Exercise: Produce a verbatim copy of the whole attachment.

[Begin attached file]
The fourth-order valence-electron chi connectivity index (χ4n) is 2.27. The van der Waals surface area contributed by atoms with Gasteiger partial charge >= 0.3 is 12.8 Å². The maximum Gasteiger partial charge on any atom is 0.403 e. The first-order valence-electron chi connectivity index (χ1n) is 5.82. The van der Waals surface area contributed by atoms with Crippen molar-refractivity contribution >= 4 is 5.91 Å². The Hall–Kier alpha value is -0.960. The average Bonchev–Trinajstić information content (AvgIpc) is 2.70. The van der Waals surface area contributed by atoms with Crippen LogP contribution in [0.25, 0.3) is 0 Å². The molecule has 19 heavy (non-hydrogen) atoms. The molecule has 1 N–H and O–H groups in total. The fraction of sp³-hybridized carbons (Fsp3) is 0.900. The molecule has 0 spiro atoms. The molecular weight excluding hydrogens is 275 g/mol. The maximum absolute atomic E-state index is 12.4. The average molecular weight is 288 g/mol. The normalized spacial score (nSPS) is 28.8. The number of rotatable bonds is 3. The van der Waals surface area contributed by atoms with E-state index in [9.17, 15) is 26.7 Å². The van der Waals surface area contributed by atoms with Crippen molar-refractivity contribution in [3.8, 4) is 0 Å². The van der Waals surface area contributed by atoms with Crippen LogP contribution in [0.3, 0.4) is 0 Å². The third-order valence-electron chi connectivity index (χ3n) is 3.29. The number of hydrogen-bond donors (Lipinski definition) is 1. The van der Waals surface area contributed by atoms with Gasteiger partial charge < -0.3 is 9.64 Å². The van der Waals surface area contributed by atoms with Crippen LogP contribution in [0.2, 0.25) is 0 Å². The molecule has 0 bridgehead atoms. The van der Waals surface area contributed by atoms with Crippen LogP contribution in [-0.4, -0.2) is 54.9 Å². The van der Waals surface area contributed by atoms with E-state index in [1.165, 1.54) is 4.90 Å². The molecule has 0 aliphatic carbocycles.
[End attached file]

The fourth-order valence-electron chi connectivity index (χ4n) is 2.27. The van der Waals surface area contributed by atoms with Gasteiger partial charge >= 0.3 is 12.8 Å². The maximum Gasteiger partial charge on any atom is 0.403 e. The first-order valence-electron chi connectivity index (χ1n) is 5.82. The van der Waals surface area contributed by atoms with Crippen molar-refractivity contribution >= 4 is 5.91 Å². The Hall–Kier alpha value is -0.960. The average Bonchev–Trinajstić information content (AvgIpc) is 2.70. The van der Waals surface area contributed by atoms with Crippen LogP contribution in [0.25, 0.3) is 0 Å². The molecule has 19 heavy (non-hydrogen) atoms. The molecule has 1 N–H and O–H groups in total. The fraction of sp³-hybridized carbons (Fsp3) is 0.900. The molecule has 0 spiro atoms. The molecular weight excluding hydrogens is 275 g/mol. The maximum absolute atomic E-state index is 12.4. The average molecular weight is 288 g/mol. The normalized spacial score (nSPS) is 28.8. The number of rotatable bonds is 3. The van der Waals surface area contributed by atoms with E-state index in [9.17, 15) is 26.7 Å². The van der Waals surface area contributed by atoms with Crippen molar-refractivity contribution in [3.8, 4) is 0 Å². The van der Waals surface area contributed by atoms with Crippen LogP contribution in [0.3, 0.4) is 0 Å². The third-order valence-electron chi connectivity index (χ3n) is 3.29. The number of hydrogen-bond donors (Lipinski definition) is 1. The van der Waals surface area contributed by atoms with Gasteiger partial charge < -0.3 is 9.64 Å². The van der Waals surface area contributed by atoms with Crippen LogP contribution in [0.2, 0.25) is 0 Å². The molecule has 0 bridgehead atoms. The van der Waals surface area contributed by atoms with Crippen LogP contribution in [-0.4, -0.2) is 54.9 Å². The van der Waals surface area contributed by atoms with E-state index in [1.165, 1.54) is 4.90 Å². The molecule has 0 aliphatic carbocycles.